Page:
the grated peel from half a lemon
use: 9 inch pan
bake: in 175C (350F) for 45 minutes
1. Butter a 22 cm (9 inch) pan (or larger, but then you will have to shorten the cooking time), and swirl breadcrumbs/corn flour/something else you prefer/ around inside.
2. Blanche, peel, and grate the almonds finely.
3. Grate the potatoes, or use a potato press.
4. Whip eggs and sugar until light and foamy.
5. Whisk in the softened butter and the grated almonds. Alternate between the two. Some bits of butter, a little almond, and so on.
6. Stir in lemon peel and potatoes.
7. Pour into pan, smooth the top, and bake.
Note: The potatoes have to be cold, like cooked the day before cold, or else they will melt the butter and the entire thing will end up too dense.
The recipe says to bake in the lower part of the oven. Ovens are different, tho, so trust your judgment.  You don't want direct heat as it burns easily. It’s done when it pulls away from the sides of the pan.
I’ve used google to calculate the American measurements. That’s why they are so anally exact. I am sure you can round them up and down, whatever seems reasonable.

Sunday, September 16, 2007

unexpected success

I made Kronans Kaka (Crown cake) for a potluck that in the end I wasn't able to attend. But Dan came home with an empty dish and requests for the recipe.

There are recipes for this cake from the 1880's onwards. There is no flour in the thing, but grated almonds and grated boiled potatoes instead. So if you don't use breadcrumbs for the pan but something like corn flour it's gluten free, as far as I understand. And it's super good. I will go transform the metric measurements into American ones now. That will take a while.

Saturday, September 15, 2007

don't get me wrong

It's horrible when little children disappear, or die. But I can't help wondering why those stories only ever get the around the clock media attention when the missing child is a blonde little girl?

Friday, September 14, 2007

I don't know who these people were

Or where they went.

oh you swedish people you know what these are

This is good stuff. On the inside: oats, sugar, butter, cocoa powder, vanilla, coffee, pinch of salt. Mix and roll into little balls. On the outside: shredded coconut.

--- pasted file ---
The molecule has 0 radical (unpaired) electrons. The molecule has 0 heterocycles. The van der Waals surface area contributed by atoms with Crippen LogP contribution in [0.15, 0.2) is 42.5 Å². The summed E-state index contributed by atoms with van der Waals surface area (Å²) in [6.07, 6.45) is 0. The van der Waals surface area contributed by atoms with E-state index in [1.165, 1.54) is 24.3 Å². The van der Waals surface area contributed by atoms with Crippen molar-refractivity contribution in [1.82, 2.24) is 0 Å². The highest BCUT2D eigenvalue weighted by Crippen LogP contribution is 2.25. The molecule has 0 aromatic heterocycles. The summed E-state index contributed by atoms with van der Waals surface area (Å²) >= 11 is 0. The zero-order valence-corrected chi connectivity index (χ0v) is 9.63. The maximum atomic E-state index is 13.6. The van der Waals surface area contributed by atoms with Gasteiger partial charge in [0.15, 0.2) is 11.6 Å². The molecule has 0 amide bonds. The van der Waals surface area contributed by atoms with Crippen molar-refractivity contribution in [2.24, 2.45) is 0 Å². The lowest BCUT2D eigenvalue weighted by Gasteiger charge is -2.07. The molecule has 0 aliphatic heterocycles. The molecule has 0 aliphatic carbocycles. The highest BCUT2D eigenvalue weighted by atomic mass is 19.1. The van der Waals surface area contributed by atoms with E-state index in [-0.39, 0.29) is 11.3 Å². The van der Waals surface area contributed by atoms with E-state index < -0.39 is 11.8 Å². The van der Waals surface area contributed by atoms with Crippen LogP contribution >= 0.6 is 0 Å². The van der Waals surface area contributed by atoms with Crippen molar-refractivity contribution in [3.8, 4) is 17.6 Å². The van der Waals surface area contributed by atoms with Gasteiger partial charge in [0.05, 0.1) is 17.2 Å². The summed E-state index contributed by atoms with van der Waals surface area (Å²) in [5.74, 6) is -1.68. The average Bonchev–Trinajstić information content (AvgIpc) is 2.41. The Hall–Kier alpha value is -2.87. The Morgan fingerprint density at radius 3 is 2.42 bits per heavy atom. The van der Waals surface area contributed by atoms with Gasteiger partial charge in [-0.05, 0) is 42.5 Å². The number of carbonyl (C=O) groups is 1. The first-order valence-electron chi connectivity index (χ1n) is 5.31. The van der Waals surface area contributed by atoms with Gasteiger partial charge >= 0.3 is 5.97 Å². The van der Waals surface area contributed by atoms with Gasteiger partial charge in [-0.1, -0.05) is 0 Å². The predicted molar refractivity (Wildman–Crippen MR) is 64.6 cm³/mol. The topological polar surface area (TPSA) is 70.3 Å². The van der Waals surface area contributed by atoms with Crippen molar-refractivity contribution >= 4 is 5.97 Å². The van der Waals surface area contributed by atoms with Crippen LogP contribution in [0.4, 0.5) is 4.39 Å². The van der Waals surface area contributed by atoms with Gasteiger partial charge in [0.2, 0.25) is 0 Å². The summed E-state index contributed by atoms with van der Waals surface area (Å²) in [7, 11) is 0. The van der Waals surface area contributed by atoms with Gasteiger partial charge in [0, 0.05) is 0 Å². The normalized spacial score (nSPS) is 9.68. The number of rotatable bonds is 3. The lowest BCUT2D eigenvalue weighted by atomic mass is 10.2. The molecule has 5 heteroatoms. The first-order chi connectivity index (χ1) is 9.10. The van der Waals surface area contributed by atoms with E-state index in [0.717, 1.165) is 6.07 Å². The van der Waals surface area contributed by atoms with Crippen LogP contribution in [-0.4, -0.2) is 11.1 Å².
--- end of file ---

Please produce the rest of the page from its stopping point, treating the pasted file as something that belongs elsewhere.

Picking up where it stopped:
It's the first "cooking" kids get introduced to, and it never goes out of style.

Tuesday, September 11, 2007

imagine that

I just learned that in Belgium, voting is compulsory. Mind boggling, huh?

no, I am not driving a tractor

I googled '1972 Karmann Ghia Convertible', because I wanted to show what my car looks like all clean, and I am too lazy to go out in the street and take a picture. And it's dark now anyway. Google images came back with this.
It wasn't their first option, or their second. But on the 4th page or so, there it was.

Monday, September 10, 2007

I am tired

I got a bottle of this product today. It's called Once a Year Car Polish. I thought it would be appropriate. It's been about that long since I cleaned the pretty red car.

My neighbors came home from work, left for the gym, and came back from the gym again while I was buffing. My face was sweating.

The car looks OK now. I hope my shoulders and upper arms will too. Maybe that will be a reason to do it sooner. It is a great workout.

Sunday, September 09, 2007

I like alice cooper

miso soup i rörstrandskopp

my new favorite pillow

My grandma embroidered this piece of fabric a long time ago. Possibly as early as the 1920's, my mom says. It's been sitting in a drawer since then. First in grandma's own drawer, and then lately in my mom's. It came out this summer, and was given to me.
I made a pillow out of it. All that was needed was a seam around the three sides. It was pretty obvious it had been meant to be made into a pillow all along. No creative credit to me.
My grandma's embroidery was always bold like this. Which is kind of surprising, because she was not particularly bold in person. It's pretty, huh?

The fluffy insides is made up of an old pillow that had originated with my other grandma. So, here I have it: comfort from two grandmas, in one go.

Which reminds me of another story. Last spring, every day one of my students would proudly wear a large cross outside his shirt. At one point when we were talking about identity and self expression I asked him about it. He said the cross had been a present from his grandma. Since cultural studies is a detail oriented activity I asked him about the chain too. He said it had been give to him by his other grandma. So, symbolically he had joined his two grandmas and was wearing them around his neck. I thought that was rather sweet for a twenty year old boy.

The point of the story, however, is that my student's two grandmas had both of them been opposed to his parents' marriage. One of his parents was of Mexican decent, and the other one came from an Italian family. When they met and married, no one was happy. The grandmas didn't speak to each other.

So even more powerful their grandson's statement in joining their gifts.

Friday, September 07, 2007

swedish coastline (look at that trees and water to houses ratio)

I took my new lens up the mountain (look at that close up of the serpentine)

look here, anne

So this is my one remaining and damn it hard to photograph orchid. If you look closely though you can see that it has two bud things going on. Those appeared after the poor thing hadn't had water in a very long while, and the dirt was getting seriously low around its feet. I put more dirt in and started watering it earlier this week. Since then the buds have grown like crazy.

I have read that orchids thrive on neglect. Maybe that is so. When I think of it, this one seems to just go ahead and bloom every September, no matter what. Previous years I have given watering people lots of credit and thanks when I've returned from holidays to enjoy the pretty flowers. This year I am not to credit Dan for neglecting it for me. I am just going to accept the inner workings of nature, and take pictures.

summer still

Fan is still out.
Candle holders are dusty and have no candles in them.